Apple renews Qualcomm deal to cover iPhone launches until 2026, signs its own modem chip isn’t ready

Apple extends an agreement to obtain modem semiconductors from Qualcomm for three more years, a sign that its ambitious effort to design the chips in-house is taking longer than expected. Qualcomm shares rose on the news.

The new pact will cover “smartphone launches in 2024, 2025 and 2026,” Qualcomm said in a statement on Monday. The companies’ agreement was set to expire this year and at the latest iPhone — with delivery on Tuesday — was expected to be one of the last to rely on the Qualcomm modem chip.

Instead, Qualcomm will maintain its lucrative position within Apple’s supply chain. That iPhone maker is Qualcomm’s biggest customer — accounting for nearly a quarter of revenue, according to data compiled by Bloomberg. And their relationship helps validate Qualcomm’s claim to have the best smartphone modem, a critical component that allows devices to connect to the Internet and make calls. Starting with iPhone 12 generation, the chip has supported faster 5G network.

“This agreement strengthens Qualcomm’s track record of sustained leadership across 5G technologies and products,” the San Diego-based chipmaker said. Although the financial terms of the new agreement were not disclosed, Qualcomm said it was similar to the previous agreement signed in 2019.

Qualcomm shares rose more than 8 percent in premarket trading in New York on Monday. Apple rose less than 1 percent.

For Apple, the move suggests that building a modem component has been more challenging than expected. The effort has been underway for years. The Cupertino, Calif.-based company started the project in 2018 and then bolstered it with the acquisition of Intel Corp.’s smartphone chip business in 2019.

In 2020, Apple heralded the development of its own modem as a “key strategy transition.” Johny Srouji, its chip chief, said at the time that work was full steam ahead.

Some analysts expected the component to be ready for the 2023 iPhone, but Qualcomm dismissed that speculation last year. Apple was still looking to ship the modem either in late 2024 or early 2025, Bloomberg News previously reported. Now the project has a longer runway before it has to be ready.

It’s been a difficult task: Apple needs a chip that can connect to different mobile networks globally without fail, while offering as good or better performance than Qualcomm. It has run into battery life issues and there are bureaucratic challenges such as certifying the modem with authorities.

The company’s internal chip push — branded as Apple silicon – has had more success elsewhere. Apple replaced Intel processors in its Macs over the past three years without much issue, and the battery life and performance gains of these machines have been a selling point.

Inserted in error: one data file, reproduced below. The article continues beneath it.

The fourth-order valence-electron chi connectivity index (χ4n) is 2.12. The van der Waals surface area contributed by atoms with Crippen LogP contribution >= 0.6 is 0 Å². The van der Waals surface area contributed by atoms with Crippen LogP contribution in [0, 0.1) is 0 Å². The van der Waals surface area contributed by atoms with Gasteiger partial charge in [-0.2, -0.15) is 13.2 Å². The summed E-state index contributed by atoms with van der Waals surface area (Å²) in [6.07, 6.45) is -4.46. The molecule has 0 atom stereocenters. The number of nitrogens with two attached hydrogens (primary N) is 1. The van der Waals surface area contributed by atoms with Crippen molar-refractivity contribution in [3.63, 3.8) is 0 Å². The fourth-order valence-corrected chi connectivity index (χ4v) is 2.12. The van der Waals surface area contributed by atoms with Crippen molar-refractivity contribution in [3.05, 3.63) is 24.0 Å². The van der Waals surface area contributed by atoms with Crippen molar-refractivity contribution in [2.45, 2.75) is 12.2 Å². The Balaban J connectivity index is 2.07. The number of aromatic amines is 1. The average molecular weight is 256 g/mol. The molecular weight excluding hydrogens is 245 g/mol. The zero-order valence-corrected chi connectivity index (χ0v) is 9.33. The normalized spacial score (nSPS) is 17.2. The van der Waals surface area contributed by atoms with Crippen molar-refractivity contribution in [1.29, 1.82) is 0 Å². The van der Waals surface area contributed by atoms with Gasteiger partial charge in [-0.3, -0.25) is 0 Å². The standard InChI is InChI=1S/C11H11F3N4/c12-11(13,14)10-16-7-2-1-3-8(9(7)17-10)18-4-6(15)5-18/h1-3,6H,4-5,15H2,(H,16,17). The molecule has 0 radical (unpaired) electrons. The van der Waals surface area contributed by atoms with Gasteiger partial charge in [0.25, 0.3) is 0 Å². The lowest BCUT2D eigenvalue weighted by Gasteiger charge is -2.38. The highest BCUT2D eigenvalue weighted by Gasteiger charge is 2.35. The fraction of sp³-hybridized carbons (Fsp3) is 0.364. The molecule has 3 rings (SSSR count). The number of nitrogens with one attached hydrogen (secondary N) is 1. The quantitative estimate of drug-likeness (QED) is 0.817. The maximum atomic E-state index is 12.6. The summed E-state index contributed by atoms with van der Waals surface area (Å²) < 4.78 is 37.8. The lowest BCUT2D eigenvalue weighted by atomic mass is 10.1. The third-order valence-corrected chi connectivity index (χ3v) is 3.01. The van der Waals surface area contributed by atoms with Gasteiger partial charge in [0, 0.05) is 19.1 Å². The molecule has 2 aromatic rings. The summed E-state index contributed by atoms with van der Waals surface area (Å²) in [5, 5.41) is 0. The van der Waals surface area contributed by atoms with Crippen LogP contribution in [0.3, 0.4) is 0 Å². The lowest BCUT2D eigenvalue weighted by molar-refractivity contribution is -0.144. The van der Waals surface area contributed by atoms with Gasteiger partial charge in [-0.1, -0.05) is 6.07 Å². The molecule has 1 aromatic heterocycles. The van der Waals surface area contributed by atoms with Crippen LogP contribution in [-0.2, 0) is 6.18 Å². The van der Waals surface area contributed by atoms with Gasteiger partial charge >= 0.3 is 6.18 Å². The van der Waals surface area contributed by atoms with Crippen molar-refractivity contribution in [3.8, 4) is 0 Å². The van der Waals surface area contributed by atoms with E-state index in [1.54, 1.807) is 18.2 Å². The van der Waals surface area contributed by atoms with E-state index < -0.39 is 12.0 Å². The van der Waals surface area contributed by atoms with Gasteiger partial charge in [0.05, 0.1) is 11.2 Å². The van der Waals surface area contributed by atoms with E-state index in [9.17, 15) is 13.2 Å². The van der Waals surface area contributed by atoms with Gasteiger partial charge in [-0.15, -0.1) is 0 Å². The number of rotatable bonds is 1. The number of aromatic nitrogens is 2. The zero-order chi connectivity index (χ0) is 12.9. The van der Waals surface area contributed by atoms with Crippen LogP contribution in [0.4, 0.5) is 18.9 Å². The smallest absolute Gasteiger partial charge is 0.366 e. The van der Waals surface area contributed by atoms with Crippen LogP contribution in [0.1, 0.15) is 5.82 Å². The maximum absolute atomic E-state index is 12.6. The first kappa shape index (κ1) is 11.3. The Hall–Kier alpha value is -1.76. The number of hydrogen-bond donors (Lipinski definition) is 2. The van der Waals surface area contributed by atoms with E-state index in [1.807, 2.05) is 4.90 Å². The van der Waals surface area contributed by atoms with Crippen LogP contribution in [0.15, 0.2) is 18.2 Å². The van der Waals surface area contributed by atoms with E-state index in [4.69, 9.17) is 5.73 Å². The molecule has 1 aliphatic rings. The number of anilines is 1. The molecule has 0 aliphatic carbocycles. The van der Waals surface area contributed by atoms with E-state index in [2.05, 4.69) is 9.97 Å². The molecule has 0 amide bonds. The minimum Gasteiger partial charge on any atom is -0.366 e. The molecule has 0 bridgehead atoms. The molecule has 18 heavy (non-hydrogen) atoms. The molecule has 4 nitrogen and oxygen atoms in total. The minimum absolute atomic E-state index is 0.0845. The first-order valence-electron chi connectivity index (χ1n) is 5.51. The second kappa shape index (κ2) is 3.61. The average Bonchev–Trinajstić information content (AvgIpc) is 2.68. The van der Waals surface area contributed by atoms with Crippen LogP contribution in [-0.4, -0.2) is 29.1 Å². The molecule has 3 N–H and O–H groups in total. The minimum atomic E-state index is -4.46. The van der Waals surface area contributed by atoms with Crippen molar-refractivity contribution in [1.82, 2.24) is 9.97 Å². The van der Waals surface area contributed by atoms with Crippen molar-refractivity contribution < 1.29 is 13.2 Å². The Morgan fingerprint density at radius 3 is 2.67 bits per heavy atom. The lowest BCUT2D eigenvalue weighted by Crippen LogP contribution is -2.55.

The company has also been working on replacing other semiconductors in the iPhone, including a key Broadcom part. Like Qualcomm, Broadcom counts Apple as its biggest customer. As part of the push, Apple has staffed Southern California, where Qualcomm and Broadcom both have offices, with the aim of recruiting chip talent. The company has teams working on the new wireless chips in Cupertino, San Diego and Germany.

The new deal comes just a day before Apple’s biggest announcement of the year. The company is set to lift the veil on iPhone 15and updated Apple Watch models and AirPods, at a presentation on Tuesday. It expects the products to help reverse a sales slide that has lasted for three quarters. The iPhone is Apple’s biggest moneymaker, accounting for about half of its revenue.

Qualcomm, the world’s largest manufacturer of smartphone chips, has had a turbulent relationship with Apple over the years.

Apple fought legal challenges against a key tenet of Qualcomm’s business model: charging licensing fees for patents that govern the fundamentals of how wireless phone networks work. Apple eventually lost that battle and, like other major phone makers, agreed to license Qualcomm’s technology. That arrangement runs until 2025, with the possibility of extending it by a further two years.

Because wireless carriers around the world use a wide variety of equipment and standards, it is difficult to design technology that works seamlessly. A modem chip must be able to quickly connect to older 3G and 4G networks as well as more modern 5G systems. Since the advent of data-centric phones, Qualcomm has led the field.

Although the new contract runs until 2026, Apple could still start using its own modem before then. The company has planned to gradually roll out the component.

In fact, Qualcomm only expects it to have a 20 percent share of the business when the iPhone 2026 launches. Still, the company used similar wording with the original deal, suggesting it could be a conservative forecast.

© 2023 Bloomberg LP

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